The Amaya Collection brought a total of $6,694,875, just shy of its pre-sale high estimate of $7 million. Beautiful "Untitled" from Vasudeo S. Gaitonde,  sold for $965,000, above a high estimate of $800,000. Strong prices were achieved for Sayed Haider Raza’s "Rajasthanbrought a total of $6,694,875, just shy of its pre-sale high estimate of $7 million. Beautiful "Untitled" from Vasudeo S. Gaitonde,  sold for $965,000, above a high estimate of $800,000. Strong prices were achieved for Sayed Haider Raza’s "Rajasthan I" from 1983, which brought $809,000, while multiple bidders drove Francis Newton Souza’s "The Crucifixion" to achieve $557,000 (est. $200/300,000). Additional highlights included Manjit Bawa’s "The Black Devi," which sold for $389,000, and Bhupen Khakhar’s 1988 "Satsang," which fetched $341,000 – both above their pre-sale high estimates.  Another painting that exceeded its high estimate ($40,000 to $60,000)  was Jogen Chaudury's "Ganesh With Crown," (Lot 16), which sold for $118,750. 

Four artists records were set during this sale. "Mask, Icon, Mount, Mascot" by K.G.Subramaniam sold for $185,000; "May Look Closer Than They Appear" by Anant Joshi sold for  $60,000; "Untitled (Twisted Rope)," by Ranbir Kaleka sold for  $32,500, and Rina Bannerjee's "The Strain of Fruit Eaten Twice Produced More and More" sold for $27,500.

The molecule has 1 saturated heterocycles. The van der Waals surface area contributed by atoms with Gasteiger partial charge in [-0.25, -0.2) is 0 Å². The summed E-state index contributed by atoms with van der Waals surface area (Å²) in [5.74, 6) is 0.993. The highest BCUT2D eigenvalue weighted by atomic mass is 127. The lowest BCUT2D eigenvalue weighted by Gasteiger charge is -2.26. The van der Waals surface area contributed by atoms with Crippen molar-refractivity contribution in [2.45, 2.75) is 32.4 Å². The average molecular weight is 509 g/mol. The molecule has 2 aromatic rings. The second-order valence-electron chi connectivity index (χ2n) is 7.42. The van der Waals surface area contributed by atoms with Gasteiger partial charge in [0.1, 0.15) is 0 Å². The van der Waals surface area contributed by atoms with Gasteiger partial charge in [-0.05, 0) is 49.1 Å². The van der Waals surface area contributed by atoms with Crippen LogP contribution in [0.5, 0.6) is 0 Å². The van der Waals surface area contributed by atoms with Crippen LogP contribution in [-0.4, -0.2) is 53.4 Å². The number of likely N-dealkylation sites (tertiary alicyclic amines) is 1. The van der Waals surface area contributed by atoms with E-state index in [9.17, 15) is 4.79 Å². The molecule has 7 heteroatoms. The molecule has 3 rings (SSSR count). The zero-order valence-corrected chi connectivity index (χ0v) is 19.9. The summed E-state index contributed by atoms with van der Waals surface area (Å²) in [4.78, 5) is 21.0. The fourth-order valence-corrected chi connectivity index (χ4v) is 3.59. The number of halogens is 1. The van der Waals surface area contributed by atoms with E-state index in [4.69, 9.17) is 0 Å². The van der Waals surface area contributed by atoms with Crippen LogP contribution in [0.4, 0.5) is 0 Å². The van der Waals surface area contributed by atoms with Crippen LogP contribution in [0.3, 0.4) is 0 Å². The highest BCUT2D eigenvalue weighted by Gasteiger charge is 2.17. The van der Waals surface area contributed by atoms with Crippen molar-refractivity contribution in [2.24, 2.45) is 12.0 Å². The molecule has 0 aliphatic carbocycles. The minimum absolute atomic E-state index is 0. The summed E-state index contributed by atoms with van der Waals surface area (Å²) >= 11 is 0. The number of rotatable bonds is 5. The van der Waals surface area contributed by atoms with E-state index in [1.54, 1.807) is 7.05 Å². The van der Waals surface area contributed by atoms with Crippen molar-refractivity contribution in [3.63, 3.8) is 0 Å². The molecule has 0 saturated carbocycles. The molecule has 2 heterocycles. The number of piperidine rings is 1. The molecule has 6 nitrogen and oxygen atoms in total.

Yamini Mehta, Senior Director, Sotheby’s International Head of Modern and Contemporary South Asian Art, London and New York, said:“It has been a privilege for Sotheby’s to handle this offering of works from The Amaya Collection. Tonight’s strong results, which reached the high estimate, are a testament to Amrita’s well-honed eye and decades of experience in the field of modern and contemporary Indian art. And with 60% of the lots achieving prices above their high estimates, there is no question that collectors are committed to pursuing works of the highest quality. I am delighted to have been a part of this landmark sale which was my first at Sotheby’s.”

Priyanka Mathew, Head of Sales, Modern & Contemporary South Asian Art, commented: “We have been especially pleased and encouraged to see a number of new buyers enter the market this season. Tonight, their presence contributed to strong prices for works by both the modern and contemporary artists in The Amaya Collection. The resurgence of interest in contemporary works is particularly exciting for this market, with records set tonight for artists including Banerjee and Joshi. Bidding was truly global, with equal participation coming from Asia, North America and Europe, demonstrating strength in the Indian market.”

In "Incubating Innovation" in Sotheby's catalogue for this sale, Malcolm Cossons writes:

"Responsible for launching the careers of some on India's most celebrated contemporary artists, KHOJ International Artist's Association will benefit from the sale of The Amaya Collection, allowing it to develop its ground-breaking work."

 It was a rare treat to be present at this very special evening sale in New York that will help support the arts in India - and internationally - for years to come.